Why We Change The Clocks: A Primer

It happens twice every year in the news business: Our newsroom gets press releases about changing the clocks and the research showing the changes contribute to fatigue, productivity problems at work, traffic accidents and other maladies.

Really? Really??  I won’t deny that there is research that finds a correlation, but is that correlation a good argument not to change the clocks? I’d argue that if someone looked, they could find a similar correlation the morning after the Super Bowl, or the NCAA final, or any number of other events that keep lots of people up late.

I concede that changing the clocks can be a pain. I have one digital clock at home that was built and programmed 17 years ago -- before our country modified the dates we change the clocks. Consequently, it automatically changes the time when we don’t, and doesn’t when we do. I have to change it manually FOUR times a year.  The good news is that many clocks these days -- including the ones we carry with us all the time on our smartphones – change correctly by themselves. Adjusting the clocks in our household is hardly the hassle it was a generation ago.

Maybe it’s the convenient technology, but it seems some folks these days don’t give much thought about the reasons for the change – or even what it’s called when we do it. Changing clocks has become so vaguely synonymous in some minds with Daylight Saving Time, that a surprising number of people are confused and somehow believe we’re switching to Daylight Saving Time, even in the fall when we’re switching back to Standard Time. Daylight Saving Time (it’s incorrect to say “Savings”, by the way) does exactly what it says it does, it saves the abundance of early spring and summer sunlight from Standard Time for the early evening, when more people can enjoy it. By turning the clocks ahead in March, we move summertime sunrises from as early as 4 a.m. to 5 a.m., and thus delay the summer sunsets to better enjoy our outdoor activities and barbecues. Getting rid of DST would mean an earlier end time for evening recreation, and the return of bright sunshine before most sensible people want to get out of bed.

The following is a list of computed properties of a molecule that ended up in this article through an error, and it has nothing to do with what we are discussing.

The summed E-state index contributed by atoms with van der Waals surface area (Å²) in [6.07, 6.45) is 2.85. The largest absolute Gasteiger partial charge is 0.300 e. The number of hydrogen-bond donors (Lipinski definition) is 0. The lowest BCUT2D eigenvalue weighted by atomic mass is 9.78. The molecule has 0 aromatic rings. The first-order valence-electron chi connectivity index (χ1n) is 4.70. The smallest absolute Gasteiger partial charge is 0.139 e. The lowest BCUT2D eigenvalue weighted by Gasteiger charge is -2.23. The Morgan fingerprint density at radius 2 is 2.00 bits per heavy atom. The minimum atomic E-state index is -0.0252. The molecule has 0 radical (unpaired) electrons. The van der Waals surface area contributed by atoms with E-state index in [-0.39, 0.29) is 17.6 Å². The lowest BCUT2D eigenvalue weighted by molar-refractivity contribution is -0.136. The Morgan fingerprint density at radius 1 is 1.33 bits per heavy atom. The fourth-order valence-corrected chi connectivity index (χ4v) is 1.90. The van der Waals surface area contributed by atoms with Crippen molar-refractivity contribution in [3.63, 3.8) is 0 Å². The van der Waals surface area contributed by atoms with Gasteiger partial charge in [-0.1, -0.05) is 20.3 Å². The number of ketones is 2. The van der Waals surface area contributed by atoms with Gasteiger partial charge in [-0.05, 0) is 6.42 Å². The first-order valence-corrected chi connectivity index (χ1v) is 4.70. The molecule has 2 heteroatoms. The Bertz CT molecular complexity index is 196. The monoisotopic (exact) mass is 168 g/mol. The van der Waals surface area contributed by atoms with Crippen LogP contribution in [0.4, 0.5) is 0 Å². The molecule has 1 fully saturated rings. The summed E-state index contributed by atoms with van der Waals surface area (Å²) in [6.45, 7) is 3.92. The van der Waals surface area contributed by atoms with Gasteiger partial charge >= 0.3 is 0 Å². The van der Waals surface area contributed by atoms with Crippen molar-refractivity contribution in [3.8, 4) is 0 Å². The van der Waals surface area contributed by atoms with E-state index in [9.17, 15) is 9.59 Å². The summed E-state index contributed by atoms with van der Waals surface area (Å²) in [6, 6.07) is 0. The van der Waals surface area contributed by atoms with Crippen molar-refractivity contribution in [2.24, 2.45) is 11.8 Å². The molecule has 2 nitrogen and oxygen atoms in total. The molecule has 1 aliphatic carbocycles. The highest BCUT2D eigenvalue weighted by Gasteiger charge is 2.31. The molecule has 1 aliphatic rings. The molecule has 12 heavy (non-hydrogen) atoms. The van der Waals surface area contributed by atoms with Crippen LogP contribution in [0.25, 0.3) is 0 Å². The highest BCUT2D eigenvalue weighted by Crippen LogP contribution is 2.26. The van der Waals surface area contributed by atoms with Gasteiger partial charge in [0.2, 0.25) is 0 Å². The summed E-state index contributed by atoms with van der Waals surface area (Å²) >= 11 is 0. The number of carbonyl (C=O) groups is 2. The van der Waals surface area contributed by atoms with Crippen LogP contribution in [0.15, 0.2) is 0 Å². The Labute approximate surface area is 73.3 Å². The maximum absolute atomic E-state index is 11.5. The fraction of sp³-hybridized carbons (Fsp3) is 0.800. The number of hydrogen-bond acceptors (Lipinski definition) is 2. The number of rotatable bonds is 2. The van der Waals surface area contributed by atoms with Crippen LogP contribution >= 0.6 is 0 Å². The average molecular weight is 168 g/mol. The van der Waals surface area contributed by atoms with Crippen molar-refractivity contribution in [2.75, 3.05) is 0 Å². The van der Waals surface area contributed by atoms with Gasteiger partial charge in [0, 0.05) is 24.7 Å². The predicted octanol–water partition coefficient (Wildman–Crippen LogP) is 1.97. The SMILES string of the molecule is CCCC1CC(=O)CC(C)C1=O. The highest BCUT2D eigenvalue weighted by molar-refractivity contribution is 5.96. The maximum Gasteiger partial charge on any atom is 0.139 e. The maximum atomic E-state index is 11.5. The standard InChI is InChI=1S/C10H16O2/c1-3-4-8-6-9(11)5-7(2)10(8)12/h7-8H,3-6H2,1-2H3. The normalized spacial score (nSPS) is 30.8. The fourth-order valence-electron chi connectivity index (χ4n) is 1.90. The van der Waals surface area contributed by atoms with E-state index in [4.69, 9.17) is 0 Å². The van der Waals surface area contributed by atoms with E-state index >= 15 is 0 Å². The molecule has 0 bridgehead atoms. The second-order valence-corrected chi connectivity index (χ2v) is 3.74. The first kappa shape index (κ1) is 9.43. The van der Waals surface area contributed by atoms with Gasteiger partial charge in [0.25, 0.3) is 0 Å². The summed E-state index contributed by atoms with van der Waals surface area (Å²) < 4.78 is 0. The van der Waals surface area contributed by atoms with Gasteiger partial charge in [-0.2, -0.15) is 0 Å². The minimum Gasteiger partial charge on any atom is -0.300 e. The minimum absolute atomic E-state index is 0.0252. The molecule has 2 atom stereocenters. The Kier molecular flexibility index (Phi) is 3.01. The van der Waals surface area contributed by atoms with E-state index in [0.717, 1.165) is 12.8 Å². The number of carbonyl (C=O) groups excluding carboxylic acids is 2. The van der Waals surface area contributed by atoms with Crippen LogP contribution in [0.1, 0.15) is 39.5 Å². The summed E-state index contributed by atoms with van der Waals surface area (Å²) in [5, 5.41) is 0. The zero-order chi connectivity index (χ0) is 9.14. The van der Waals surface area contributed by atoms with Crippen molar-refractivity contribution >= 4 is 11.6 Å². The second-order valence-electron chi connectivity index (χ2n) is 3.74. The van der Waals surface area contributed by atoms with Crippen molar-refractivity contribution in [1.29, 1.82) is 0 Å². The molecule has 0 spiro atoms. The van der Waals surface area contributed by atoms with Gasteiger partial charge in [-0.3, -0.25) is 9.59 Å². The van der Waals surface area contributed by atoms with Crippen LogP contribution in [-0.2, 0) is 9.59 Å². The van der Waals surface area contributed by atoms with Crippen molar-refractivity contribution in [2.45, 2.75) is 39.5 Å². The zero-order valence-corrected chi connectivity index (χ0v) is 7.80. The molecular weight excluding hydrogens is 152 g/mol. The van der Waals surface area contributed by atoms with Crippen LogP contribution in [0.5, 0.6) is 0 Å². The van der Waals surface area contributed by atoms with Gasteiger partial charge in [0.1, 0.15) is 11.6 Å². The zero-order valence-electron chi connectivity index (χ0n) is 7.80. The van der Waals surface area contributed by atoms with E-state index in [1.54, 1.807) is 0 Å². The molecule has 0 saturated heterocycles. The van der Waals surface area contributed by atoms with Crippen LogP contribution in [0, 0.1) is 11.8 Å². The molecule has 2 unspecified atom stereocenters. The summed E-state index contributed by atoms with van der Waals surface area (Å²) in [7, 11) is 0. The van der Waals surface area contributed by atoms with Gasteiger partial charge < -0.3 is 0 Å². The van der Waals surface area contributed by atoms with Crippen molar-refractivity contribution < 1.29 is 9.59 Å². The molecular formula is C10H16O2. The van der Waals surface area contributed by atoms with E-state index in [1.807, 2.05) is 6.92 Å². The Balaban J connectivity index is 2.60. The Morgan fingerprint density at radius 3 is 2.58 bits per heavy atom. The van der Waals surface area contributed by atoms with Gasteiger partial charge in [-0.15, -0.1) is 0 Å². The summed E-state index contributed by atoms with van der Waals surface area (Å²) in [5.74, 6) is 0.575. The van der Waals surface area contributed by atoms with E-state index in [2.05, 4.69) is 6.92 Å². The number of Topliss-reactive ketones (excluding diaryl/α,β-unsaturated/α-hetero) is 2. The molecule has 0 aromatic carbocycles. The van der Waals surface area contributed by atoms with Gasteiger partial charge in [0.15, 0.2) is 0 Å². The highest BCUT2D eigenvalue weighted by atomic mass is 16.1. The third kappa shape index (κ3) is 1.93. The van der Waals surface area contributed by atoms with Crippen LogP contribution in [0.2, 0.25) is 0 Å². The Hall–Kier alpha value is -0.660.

That raises the often-asked question, “Why not year-round Daylight Saving Time?”. The complete answer is complicated, but the short answer is, “We tried it, and there were complaints.” During the energy crisis in the early 1970s, year-round DST was billed as a way to save energy. It didn’t save an appreciable amount of energy, and parents in many parts of the country weren’t happy that their small children were walking to school or their bus stop in night-time darkness – not twilight, but darkness. Year-round DST means the sun rises an hour later than it does on Standard Time. That means in cities and towns on the western edge of their respective time zones, the sun won’t rise some days in winter until almost 9 a.m. It can be a depressing way for anyone to start the day, and there was some anecdotal information in the ‘70s that children were getting hit by cars.

 Until the '90s, most parts of the U.S. had a six-months-on/six-months-off rule for the switch between Standard Time and DST. It’s been modified twice since then to establish eight months of DST, and what we have now seems like the best possible compromise for most U.S. citizens. There’s more light in the spring evenings for recreation, yet most kids in winter aren’t going to school in the dark. Changing the system any further comes with unintended consequences for many of us, and greater headaches for some of our fellow citizens.

Todd Halliday is a morning news anchor at NewsRadio WHAM1180 in Rochester, NY.


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